On the most recent episode they interview a fellow Michigan Tech Alumna, Andrea (Taglione) Bouman ’11 and MBA ’12 who is an ER Physician at UP Health System – Portage in Hancock. She shares how her time at Michigan Tech helped shape her journey towards becoming a physician wanting to serve the community while building a family.

You can tune into the episode. For more inspiring stories about women who are defining success on their own terms, one can subscribe to The Nine Oh Six on any podcast platform such as iTunes, Spotify, Stitchr and others. or you can listen to the episodes at www.thenineohsix. You can follow us on Facebook at The Nine Oh Six Podcast or on instagram @thenineohsix.


Pearce Group on Solar Systems

Renewable EnergyECE student Trevor Peffley co-authored an article with Joshua Pearce (MSE/ECE) titled: “The Potential for Grid Defection of Small and Medium Sized Enterprises Using Solar Photovoltaic, Battery and Generator Hybrid Systems“, which was published in Renewable Energy.

https://doi.org/10.1016/j.renene.2019.12.039

Based on the results of this study it is clear that it is already technically and economically viable for all scales of commercial utility customers to install a solar, battery and natural gas hybrid electricity generation system.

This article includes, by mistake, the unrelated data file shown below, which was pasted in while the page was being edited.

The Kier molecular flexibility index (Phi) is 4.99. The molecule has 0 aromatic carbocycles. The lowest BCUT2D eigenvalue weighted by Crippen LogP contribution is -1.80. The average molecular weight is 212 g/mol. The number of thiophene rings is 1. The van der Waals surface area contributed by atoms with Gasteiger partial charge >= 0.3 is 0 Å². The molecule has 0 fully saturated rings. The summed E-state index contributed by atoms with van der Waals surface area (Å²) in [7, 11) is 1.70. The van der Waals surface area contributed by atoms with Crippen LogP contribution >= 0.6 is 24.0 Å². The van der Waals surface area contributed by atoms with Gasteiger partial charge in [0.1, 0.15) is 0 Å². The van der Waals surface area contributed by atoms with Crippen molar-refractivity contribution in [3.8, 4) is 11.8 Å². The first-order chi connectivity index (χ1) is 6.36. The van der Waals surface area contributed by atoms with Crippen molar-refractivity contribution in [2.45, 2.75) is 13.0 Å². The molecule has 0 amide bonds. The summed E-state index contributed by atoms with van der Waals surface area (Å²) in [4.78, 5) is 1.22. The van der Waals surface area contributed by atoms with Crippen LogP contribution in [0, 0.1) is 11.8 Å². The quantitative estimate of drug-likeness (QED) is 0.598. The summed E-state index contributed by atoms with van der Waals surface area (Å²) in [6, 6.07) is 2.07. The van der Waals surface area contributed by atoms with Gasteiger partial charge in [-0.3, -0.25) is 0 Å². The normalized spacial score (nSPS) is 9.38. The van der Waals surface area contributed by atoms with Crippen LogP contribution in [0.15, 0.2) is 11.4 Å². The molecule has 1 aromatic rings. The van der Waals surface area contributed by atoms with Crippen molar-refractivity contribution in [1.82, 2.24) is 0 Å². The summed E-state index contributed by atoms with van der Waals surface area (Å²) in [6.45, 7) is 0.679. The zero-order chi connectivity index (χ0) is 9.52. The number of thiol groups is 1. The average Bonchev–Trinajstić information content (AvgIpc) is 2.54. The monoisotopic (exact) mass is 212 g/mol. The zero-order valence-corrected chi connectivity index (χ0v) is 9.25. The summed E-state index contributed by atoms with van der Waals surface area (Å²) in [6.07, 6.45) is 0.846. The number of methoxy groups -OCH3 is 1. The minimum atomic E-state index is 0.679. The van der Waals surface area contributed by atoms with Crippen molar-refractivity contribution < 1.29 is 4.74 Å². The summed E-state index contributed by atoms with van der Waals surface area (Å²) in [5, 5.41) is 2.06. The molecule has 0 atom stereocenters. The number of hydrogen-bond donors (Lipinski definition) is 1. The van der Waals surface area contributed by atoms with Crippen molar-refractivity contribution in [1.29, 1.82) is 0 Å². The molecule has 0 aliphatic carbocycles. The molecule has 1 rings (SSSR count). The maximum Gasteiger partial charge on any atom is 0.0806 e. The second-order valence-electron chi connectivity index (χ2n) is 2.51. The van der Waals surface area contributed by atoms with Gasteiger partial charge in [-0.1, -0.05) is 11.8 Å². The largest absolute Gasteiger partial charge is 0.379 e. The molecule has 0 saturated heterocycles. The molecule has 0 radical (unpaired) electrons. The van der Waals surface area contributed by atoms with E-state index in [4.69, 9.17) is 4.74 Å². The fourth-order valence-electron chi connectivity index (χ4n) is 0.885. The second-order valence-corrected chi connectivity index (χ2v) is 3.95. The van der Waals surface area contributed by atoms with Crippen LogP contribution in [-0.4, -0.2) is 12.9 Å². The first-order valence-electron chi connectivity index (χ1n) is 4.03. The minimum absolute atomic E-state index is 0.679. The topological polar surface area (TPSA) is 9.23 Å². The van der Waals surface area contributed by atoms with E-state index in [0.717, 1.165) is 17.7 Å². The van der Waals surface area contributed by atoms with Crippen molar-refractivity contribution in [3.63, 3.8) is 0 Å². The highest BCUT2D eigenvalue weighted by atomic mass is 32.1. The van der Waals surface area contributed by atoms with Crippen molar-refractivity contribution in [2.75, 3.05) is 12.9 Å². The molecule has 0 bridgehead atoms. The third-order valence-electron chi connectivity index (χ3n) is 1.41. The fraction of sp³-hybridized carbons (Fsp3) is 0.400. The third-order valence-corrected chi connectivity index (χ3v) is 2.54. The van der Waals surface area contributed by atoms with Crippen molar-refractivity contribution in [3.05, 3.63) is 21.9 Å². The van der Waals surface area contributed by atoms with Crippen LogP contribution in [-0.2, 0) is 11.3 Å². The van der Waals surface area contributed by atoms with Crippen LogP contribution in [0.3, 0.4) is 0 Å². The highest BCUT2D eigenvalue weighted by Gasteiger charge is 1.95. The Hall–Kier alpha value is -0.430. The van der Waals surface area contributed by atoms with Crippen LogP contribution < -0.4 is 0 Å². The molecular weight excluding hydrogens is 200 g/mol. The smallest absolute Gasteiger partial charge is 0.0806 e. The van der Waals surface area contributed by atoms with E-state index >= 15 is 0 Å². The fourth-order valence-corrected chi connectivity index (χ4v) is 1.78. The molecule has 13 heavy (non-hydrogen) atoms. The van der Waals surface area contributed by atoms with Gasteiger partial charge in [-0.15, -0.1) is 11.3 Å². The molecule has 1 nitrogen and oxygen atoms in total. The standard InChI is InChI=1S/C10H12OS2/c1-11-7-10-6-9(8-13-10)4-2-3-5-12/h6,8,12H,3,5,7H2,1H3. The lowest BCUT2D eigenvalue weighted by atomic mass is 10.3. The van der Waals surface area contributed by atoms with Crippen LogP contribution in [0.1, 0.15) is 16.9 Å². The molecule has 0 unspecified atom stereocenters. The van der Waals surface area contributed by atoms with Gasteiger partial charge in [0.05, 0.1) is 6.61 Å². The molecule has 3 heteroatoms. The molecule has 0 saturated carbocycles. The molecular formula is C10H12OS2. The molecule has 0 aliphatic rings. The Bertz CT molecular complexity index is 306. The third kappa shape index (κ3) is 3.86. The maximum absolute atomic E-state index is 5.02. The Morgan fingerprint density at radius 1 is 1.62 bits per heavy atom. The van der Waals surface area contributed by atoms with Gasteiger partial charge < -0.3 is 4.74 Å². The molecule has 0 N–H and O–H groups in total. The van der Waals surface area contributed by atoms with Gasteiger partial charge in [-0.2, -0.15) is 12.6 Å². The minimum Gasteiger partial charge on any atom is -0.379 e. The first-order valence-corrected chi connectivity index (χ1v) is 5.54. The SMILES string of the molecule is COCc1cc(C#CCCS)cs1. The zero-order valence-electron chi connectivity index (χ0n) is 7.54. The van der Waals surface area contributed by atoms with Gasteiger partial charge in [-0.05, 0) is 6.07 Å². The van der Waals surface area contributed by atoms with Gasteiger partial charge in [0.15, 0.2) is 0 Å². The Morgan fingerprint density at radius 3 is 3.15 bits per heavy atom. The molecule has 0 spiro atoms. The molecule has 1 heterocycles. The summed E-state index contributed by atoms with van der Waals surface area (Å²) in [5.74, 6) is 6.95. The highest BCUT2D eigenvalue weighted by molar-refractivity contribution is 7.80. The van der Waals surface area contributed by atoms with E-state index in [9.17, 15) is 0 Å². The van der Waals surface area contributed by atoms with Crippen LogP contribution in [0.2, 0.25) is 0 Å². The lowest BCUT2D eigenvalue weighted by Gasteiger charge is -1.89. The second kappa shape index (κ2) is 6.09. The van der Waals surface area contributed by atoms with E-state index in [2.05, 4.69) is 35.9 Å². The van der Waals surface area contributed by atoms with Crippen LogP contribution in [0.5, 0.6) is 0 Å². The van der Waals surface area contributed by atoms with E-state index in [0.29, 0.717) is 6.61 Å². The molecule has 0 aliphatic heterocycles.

In the News

Joshua Pearce’s (MSE/ECE) research on bifacial solar photovoltaic (PV) performance in the snow was covered by PV Magazine.

Joshua Pearce (MSE/ECE) is quoted in “2020 energy trends affecting consumers” published in Save.

In Print

Joshua Pearce (MSE/ECE) coauthored a study “Performance of Bifacial Photovoltaic Modules on a Dual-Axis Tracker in a High-Latitude, High-Albedo Environment” published in the Conference Proceedings of the IEEE Photovoltiac Specialists Conference (PVSC). 

New Funding

Joshua Pearce (MSE/ECE/IMP) is the principal investigator on a project that has received a $182,580 research and development cooperative agreement with the U.S. Department of Energy.

The project is entitled, “The Energizer Bunny: Dual-Use Photovoltaic and Pasture-Raised Rabbit Farms.”